Rick BrennerThe article you've been reading is an archived issue of Point Lookout, my weekly newsletter. I've been publishing it since January, 2001, free to all subscribers, over the Web, and via RSS. You can help keep it free by donating either as an individual or as an organization. You'll receive in return my sincere thanks — and the comfort of knowing that you've helped to propagate insights and perspectives that can help make our workplaces a little more human-friendly. More

Your comments are welcome

Would you like to see your comments posted here? rbrenmhXARWRMUvVyOdHlner@ChacxgDmtwOKrxnripPCoCanyon.comSend me your comments by email, or by Web form.

About Point Lookout

Thank you for reading this article. I hope you enjoyed it and found it useful, and that you'll consider recommending it to a friend.

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Our exploration of approaches for dealing with compulsive talkers now continues, with Part I of a set of suggestions for what to do when a peer interferes with your work by talking compulsively.
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See also Emotions at Work and Effective Communication at Work for more related articles.

Forthcoming issues of Point Lookout

An abandoned railwayComing August 21: Perfectionism and Avoidance
Avoiding tasks we regard as unpleasant, boring, or intimidating is a pattern known as procrastination. Perfectionism is another pattern. The interplay between the two makes intervention a bit tricky. Available here and by RSS on August 21.
A dog playing catch with a discAnd on August 28: Playing at Work
Eight hours a day — usually more — of meetings, phone calls, reading and writing email and text messages, briefing others or being briefed, is enough to drive anyone around the bend. To re-energize, to clarify one's perspective, and to restore creative capacity, play is essential. Play at work, I mean. Available here and by RSS on August 28.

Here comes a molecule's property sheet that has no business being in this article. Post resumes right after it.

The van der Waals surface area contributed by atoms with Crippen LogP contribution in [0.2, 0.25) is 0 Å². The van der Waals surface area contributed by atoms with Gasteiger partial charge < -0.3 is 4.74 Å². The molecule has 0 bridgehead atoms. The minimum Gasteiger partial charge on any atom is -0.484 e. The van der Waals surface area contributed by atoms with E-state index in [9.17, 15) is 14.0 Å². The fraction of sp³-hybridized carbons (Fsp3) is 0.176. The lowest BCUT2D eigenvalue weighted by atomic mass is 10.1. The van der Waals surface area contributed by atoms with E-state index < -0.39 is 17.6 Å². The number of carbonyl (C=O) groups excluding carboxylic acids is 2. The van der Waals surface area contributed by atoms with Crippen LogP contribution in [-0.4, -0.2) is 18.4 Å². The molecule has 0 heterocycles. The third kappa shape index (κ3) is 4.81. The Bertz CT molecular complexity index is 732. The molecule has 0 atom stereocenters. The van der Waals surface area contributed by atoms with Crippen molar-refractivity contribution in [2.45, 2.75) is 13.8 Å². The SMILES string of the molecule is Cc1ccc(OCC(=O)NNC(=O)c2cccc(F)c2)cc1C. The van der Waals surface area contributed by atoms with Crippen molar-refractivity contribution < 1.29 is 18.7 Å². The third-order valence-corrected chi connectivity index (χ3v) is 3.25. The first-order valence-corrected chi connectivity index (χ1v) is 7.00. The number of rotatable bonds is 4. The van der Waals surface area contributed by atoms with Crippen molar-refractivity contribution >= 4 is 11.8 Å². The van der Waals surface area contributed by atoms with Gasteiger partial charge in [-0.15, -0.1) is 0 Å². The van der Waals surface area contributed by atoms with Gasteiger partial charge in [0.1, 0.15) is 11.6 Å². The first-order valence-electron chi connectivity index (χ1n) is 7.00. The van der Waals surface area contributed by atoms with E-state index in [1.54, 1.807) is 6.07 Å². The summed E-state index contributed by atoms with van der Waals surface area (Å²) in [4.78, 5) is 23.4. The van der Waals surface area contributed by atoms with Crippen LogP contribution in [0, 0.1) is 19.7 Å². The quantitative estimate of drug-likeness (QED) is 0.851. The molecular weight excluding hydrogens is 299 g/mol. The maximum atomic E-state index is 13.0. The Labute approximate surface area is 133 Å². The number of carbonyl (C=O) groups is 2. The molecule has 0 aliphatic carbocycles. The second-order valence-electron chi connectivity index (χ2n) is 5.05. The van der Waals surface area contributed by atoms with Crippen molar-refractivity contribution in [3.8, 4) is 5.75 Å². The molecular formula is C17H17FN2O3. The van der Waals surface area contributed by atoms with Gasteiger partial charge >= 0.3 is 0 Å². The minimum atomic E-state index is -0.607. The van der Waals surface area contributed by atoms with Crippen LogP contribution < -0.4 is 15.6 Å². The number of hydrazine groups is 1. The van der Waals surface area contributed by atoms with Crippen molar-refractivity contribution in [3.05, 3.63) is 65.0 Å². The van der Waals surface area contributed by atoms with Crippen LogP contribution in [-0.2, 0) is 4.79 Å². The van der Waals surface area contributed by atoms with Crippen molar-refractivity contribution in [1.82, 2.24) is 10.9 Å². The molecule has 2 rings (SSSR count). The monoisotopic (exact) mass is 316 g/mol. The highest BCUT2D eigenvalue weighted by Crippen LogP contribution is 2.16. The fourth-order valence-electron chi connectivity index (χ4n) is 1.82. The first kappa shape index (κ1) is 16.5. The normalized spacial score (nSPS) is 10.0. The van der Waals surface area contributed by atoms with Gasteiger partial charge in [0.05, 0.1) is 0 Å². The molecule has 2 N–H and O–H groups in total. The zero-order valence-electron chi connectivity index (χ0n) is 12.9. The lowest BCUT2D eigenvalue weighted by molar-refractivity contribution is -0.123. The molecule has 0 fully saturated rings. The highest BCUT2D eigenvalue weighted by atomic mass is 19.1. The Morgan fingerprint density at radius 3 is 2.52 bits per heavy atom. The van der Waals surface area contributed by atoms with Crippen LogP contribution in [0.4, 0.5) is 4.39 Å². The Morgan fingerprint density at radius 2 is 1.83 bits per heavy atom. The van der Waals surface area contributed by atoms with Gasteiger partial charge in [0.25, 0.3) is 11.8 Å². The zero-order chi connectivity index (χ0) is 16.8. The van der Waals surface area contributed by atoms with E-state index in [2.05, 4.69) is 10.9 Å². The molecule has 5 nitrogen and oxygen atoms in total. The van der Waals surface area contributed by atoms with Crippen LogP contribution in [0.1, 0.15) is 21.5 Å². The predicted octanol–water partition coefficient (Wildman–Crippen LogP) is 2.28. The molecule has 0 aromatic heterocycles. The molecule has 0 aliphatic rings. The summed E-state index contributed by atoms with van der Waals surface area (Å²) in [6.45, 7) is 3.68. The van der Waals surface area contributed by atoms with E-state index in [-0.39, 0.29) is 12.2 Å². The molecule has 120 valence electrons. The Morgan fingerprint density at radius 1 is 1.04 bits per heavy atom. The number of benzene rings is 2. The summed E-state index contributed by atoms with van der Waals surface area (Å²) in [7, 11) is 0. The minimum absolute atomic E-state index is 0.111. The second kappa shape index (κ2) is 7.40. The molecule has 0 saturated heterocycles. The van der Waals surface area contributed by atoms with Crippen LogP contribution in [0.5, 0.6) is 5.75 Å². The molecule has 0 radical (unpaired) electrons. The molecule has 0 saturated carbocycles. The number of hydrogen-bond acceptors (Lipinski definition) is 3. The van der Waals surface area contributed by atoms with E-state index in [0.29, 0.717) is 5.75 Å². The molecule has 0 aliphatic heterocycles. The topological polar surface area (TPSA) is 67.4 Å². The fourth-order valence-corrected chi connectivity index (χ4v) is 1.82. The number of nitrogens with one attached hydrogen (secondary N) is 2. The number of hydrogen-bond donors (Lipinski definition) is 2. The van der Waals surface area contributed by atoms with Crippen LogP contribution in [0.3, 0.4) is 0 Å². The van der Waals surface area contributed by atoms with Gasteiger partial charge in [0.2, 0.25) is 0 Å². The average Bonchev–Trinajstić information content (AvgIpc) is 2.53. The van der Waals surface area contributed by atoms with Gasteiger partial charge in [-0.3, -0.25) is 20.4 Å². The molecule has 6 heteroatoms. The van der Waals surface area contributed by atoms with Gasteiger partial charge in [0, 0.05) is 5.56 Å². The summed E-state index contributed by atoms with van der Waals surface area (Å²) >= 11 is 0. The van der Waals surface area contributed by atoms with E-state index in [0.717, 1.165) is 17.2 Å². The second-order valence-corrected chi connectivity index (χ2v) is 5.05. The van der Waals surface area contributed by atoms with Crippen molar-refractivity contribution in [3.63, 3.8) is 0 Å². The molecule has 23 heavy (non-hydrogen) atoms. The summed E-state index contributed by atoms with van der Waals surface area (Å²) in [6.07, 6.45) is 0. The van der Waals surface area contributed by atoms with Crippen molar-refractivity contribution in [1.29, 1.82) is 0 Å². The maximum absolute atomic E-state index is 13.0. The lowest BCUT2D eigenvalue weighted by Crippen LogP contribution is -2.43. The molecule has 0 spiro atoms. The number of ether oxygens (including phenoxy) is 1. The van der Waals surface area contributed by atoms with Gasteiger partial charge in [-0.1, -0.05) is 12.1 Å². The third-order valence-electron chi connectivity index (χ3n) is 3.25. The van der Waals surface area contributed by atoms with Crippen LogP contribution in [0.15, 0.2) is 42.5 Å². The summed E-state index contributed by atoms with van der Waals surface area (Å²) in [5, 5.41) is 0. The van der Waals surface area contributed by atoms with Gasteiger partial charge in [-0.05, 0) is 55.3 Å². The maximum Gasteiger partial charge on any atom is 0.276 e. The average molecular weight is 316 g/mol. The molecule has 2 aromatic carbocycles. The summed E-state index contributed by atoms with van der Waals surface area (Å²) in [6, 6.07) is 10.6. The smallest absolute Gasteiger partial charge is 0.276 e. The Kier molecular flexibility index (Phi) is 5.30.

Coaching services

I offer email and telephone coaching at both corporate and individual rates. Contact Rick for details at rbrenmhXARWRMUvVyOdHlner@ChacxgDmtwOKrxnripPCoCanyon.com or (650) 787-6475, or toll-free in the continental US at (866) 378-5470.

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On 14The Race to the South Pole: Lessons in Leadership December 1911, four men led by Roald Amundsen reached the South Pole. Thirty-five days later, Robert F. Scott and four others followed. Amundsen had won the race to the pole. Amundsen's party returned to base on 26 January 1912. Scott's party perished. As historical drama, why this happened is interesting enough. But to organizational leaders, business analysts, project sponsors, and project managers, the story is fascinating. We'll use the history of this event to explore lessons in leadership and its application to organizational efforts. A fascinating and refreshing look at leadership from the vantage point of history. Read more about this program. Here's a date for this program: